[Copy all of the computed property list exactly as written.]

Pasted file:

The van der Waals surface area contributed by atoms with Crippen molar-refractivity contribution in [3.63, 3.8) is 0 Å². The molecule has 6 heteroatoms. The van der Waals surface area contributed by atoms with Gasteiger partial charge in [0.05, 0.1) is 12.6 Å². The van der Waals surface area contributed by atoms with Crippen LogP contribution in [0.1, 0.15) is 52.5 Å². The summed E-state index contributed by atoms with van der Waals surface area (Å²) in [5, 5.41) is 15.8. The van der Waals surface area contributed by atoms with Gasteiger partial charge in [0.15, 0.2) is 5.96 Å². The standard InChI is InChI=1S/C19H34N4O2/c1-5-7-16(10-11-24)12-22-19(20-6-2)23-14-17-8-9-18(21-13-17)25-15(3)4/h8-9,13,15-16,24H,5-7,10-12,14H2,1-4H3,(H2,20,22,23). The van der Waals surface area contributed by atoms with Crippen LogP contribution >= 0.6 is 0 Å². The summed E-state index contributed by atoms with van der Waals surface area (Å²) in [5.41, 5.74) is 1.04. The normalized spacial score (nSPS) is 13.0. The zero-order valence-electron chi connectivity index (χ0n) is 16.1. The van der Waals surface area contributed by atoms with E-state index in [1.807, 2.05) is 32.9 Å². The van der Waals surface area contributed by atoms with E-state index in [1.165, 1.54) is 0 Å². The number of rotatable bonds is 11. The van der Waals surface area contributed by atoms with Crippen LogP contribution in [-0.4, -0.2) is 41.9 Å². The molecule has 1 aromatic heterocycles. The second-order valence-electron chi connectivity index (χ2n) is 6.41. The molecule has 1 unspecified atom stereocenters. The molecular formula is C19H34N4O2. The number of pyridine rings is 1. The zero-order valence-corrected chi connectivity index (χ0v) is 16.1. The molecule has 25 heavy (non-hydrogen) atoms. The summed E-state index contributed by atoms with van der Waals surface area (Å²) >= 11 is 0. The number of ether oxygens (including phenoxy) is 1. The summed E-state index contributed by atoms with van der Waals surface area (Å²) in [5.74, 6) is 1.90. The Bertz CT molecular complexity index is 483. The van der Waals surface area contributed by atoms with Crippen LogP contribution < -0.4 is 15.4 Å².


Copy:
The van der Waals surface area contributed by atoms with Crippen molar-refractivity contribution in [3.63, 3.8) is 0 Å². The molecule has 6 heteroatoms. The van der Waals surface area contributed by atoms with Gasteiger partial charge in [0.05, 0.1) is 12.6 Å². The van der Waals surface area contributed by atoms with Crippen LogP contribution in [0.1, 0.15) is 52.5 Å². The summed E-state index contributed by atoms with van der Waals surface area (Å²) in [5, 5.41) is 15.8. The van der Waals surface area contributed by atoms with Gasteiger partial charge in [0.15, 0.2) is 5.96 Å². The standard InChI is InChI=1S/C19H34N4O2/c1-5-7-16(10-11-24)12-22-19(20-6-2)23-14-17-8-9-18(21-13-17)25-15(3)4/h8-9,13,15-16,24H,5-7,10-12,14H2,1-4H3,(H2,20,22,23). The van der Waals surface area contributed by atoms with Crippen LogP contribution >= 0.6 is 0 Å². The summed E-state index contributed by atoms with van der Waals surface area (Å²) in [5.41, 5.74) is 1.04. The normalized spacial score (nSPS) is 13.0. The zero-order valence-electron chi connectivity index (χ0n) is 16.1. The van der Waals surface area contributed by atoms with E-state index in [1.807, 2.05) is 32.9 Å². The van der Waals surface area contributed by atoms with E-state index in [1.165, 1.54) is 0 Å². The number of rotatable bonds is 11. The van der Waals surface area contributed by atoms with Crippen LogP contribution in [-0.4, -0.2) is 41.9 Å². The molecule has 1 aromatic heterocycles. The second-order valence-electron chi connectivity index (χ2n) is 6.41. The molecule has 1 unspecified atom stereocenters. The molecular formula is C19H34N4O2. The number of pyridine rings is 1. The zero-order valence-corrected chi connectivity index (χ0v) is 16.1. The molecule has 25 heavy (non-hydrogen) atoms. The summed E-state index contributed by atoms with van der Waals surface area (Å²) >= 11 is 0. The number of ether oxygens (including phenoxy) is 1. The summed E-state index contributed by atoms with van der Waals surface area (Å²) in [5.74, 6) is 1.90. The Bertz CT molecular complexity index is 483. The van der Waals surface area contributed by atoms with Crippen LogP contribution < -0.4 is 15.4 Å².